The Face of the Moon

24. Selenographical Journal.

A monthly bulletin of the Selenographical Society. vol. 1-5, April 1878 - December 1882. -- London: Warren Hall & James J. Lovitt, 1879-1883.

The moon acquired its own journal in 1878, when the British amateur William Radcliff Birt organized the Selenographical Society in London and launched this publication, under the editorship of Edmund Nevill (Neison). The Society and the Journal, alas, did not survive the death of their founder in 1881, and the Journal ceased publication after only five volumes. During its short lifetime, the most prominent subject of discussion was whether a new crater had just appeared below (north of) the Hyginus rill, just south of Mare Vaporum, near the center of the moon. Hermann Klein, a German astronomer and popularizer, made the claim for the new crater in 1876, and called it Hyginus Nova, or N for short. He used a series of drawings made by Julius Schmidt over the years to argue that the crater had suddenly and recently appeared. Many such drawings, by Schmidt and others, appeared in the various issues of the Journal.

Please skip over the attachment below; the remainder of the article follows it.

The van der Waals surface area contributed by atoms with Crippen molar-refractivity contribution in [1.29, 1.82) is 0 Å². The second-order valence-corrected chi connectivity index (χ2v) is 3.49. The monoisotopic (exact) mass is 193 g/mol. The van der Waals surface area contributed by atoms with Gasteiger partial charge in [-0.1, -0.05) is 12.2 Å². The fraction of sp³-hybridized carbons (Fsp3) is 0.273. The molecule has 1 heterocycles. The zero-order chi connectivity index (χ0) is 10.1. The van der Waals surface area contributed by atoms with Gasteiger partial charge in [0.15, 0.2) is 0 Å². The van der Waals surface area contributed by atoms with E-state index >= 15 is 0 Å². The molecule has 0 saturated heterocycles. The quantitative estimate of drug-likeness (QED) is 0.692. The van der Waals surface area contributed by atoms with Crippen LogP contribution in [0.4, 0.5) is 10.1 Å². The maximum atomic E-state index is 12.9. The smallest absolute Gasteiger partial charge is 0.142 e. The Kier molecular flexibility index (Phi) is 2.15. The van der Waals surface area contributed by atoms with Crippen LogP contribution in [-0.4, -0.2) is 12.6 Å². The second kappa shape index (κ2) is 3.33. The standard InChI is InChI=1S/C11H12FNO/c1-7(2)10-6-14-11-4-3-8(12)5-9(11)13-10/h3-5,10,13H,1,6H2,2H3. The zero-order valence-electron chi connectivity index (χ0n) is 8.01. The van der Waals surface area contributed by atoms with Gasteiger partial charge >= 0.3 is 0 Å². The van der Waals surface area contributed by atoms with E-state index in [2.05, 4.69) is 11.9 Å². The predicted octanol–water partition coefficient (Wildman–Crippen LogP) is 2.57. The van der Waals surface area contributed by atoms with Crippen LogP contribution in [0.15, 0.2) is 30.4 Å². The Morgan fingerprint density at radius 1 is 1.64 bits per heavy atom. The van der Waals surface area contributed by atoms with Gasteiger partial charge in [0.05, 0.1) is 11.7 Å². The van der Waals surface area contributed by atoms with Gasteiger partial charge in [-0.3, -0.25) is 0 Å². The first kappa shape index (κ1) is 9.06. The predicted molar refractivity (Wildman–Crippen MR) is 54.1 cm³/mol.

image - click to enlarge

The Society planned from the beginning to issue its own lunar map, "a more complete and accurate map than any now in existence" (Nevill uttered this just before the publication of both the Lohrmann and Schmitt atlases). The first tiny section of that projected map appeared in the first volume, and showed, not surprisingly, the region around the Hyginus rill. The "new" crater is identified with a circled N.

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